According to Freddie Mac's latest Primary Mortgage Market Survey, the U.S. 30-year fixed mortgage rate dropped to a year-to-date low for the third consecutive week in 2017.
Sean Becketti, chief economist of Freddie Mac says, "The 10-year Treasury yield fell 9 basis points this week, reaching a new 2017-low for a second consecutive week. The 30-year mortgage rate followed, dropping 4 basis points to a year-to-date low of 3.78 percent."
Freddie Mac News Facts
30-year fixed-rate mortgage (FRM) averaged 3.78 percent with an average 0.5 point for the week ending September 7, 2017, down from last week when it averaged 3.82 percent. A year ago at this time, the 30-year FRM averaged 3.44 percent.
15-year FRM this week averaged 3.08 percent with an average 0.5 point, down from last week when it averaged 3.12 percent. A year ago at this time, the 15-year FRM averaged 2.76 percent.
5-year Treasury-indexed hybrid adjustable-rate mortgage (ARM) averaged 3.15 percent this week with an average 0.4 point, up from last week when it averaged 3.14 percent. A year ago at this time, the 5-year ARM averaged 2.81 percent.
According to the Mortgage Bankers Association's latest Weekly Mortgage Applications Survey for the week ending September 1, 2017, U.S. mortgage applications increased 3.3 percent from one week earlier.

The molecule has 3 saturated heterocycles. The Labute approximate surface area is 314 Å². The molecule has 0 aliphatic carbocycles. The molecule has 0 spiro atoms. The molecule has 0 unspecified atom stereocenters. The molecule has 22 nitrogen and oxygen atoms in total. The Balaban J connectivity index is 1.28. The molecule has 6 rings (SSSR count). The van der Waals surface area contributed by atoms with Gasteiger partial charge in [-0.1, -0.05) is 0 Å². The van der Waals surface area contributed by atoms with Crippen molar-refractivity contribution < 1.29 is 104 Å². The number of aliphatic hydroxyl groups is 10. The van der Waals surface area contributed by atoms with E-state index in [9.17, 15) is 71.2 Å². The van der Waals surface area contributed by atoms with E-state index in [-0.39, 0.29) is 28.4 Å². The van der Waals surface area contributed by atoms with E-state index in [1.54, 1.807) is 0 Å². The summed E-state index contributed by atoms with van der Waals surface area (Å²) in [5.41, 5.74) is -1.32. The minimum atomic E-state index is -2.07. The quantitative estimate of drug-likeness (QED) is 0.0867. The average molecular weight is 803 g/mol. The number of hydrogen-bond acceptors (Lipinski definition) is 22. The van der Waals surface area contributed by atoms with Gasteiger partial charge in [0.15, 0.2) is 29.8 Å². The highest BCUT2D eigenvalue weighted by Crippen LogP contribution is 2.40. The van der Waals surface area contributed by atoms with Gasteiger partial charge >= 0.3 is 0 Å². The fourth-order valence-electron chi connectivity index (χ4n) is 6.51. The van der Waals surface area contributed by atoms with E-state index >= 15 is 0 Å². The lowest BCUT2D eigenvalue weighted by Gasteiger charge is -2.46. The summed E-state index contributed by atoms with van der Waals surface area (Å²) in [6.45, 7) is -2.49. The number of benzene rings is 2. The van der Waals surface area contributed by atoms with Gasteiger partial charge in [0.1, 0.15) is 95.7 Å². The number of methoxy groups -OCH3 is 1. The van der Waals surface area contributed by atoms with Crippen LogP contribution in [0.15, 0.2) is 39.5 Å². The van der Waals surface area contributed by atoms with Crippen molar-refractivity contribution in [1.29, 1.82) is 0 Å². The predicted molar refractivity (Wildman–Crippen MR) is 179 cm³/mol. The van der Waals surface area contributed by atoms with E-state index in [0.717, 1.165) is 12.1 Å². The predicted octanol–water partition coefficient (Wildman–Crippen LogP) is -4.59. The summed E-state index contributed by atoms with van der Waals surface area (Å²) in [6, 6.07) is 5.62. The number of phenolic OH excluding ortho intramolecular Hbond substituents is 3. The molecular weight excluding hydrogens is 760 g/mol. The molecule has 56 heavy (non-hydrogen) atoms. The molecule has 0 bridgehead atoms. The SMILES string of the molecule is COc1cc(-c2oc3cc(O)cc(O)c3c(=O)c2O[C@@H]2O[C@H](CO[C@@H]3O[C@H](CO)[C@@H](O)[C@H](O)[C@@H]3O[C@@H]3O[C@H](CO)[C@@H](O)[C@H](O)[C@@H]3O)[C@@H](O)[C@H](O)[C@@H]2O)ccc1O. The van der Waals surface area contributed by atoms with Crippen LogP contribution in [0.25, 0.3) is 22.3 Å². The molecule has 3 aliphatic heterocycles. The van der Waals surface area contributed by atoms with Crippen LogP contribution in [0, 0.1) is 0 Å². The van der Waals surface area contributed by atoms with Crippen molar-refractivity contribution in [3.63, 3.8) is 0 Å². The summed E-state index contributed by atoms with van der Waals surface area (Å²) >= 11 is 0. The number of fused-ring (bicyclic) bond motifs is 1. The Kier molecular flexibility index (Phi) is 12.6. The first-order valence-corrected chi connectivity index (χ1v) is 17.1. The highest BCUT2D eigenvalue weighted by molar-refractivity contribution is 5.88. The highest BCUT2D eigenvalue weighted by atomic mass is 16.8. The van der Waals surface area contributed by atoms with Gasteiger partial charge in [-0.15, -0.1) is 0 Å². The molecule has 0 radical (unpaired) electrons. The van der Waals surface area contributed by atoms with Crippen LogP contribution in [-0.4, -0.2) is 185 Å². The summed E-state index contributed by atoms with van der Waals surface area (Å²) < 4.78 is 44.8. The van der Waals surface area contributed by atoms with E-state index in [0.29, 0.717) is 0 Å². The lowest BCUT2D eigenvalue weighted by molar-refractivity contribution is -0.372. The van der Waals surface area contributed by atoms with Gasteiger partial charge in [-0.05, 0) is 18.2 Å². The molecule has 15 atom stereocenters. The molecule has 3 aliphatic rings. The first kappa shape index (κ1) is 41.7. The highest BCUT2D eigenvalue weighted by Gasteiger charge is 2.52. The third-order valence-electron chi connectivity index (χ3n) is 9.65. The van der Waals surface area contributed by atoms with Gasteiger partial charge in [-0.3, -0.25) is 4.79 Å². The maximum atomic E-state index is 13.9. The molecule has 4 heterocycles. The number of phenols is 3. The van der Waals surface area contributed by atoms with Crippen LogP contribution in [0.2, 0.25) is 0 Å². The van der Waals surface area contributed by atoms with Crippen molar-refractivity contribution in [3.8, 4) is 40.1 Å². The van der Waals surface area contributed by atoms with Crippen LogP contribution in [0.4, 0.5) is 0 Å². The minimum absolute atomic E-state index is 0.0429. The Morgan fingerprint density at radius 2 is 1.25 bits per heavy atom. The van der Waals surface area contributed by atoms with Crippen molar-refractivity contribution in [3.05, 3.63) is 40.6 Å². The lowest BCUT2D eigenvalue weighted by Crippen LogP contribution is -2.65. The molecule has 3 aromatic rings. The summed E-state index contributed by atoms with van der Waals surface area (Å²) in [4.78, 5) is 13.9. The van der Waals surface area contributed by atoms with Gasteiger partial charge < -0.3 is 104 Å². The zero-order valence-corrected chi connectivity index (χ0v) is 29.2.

According to Zillow, nearly one in 20 residential ZIP codes in the U.S. meets the definition of a $1 Million Neighborhood, meaning at least 10 percent of the homes there are worth seven figures or more.
According to Freddie Mac's latest Primary Mortgage Market Survey for early August 2017, the 30-year fixed mortgage rate dropped to its lowest point in six weeks. After holding relatively flat last week, the 10-year Treasury yield fell 4 basis points this week.
The average U.S. mortgage rate did not deviating from the previous week. The 10-year Treasury yield was relatively flat this week, as was the 30-year mortgage rate which rose 1 basis point to 3.93 percent.
According to the National Association of Realtors, after declining for three straight months, U.S. pending home sales reversed course in June 2017 as all major regions, except for the Midwest, saw an increase in contract activity.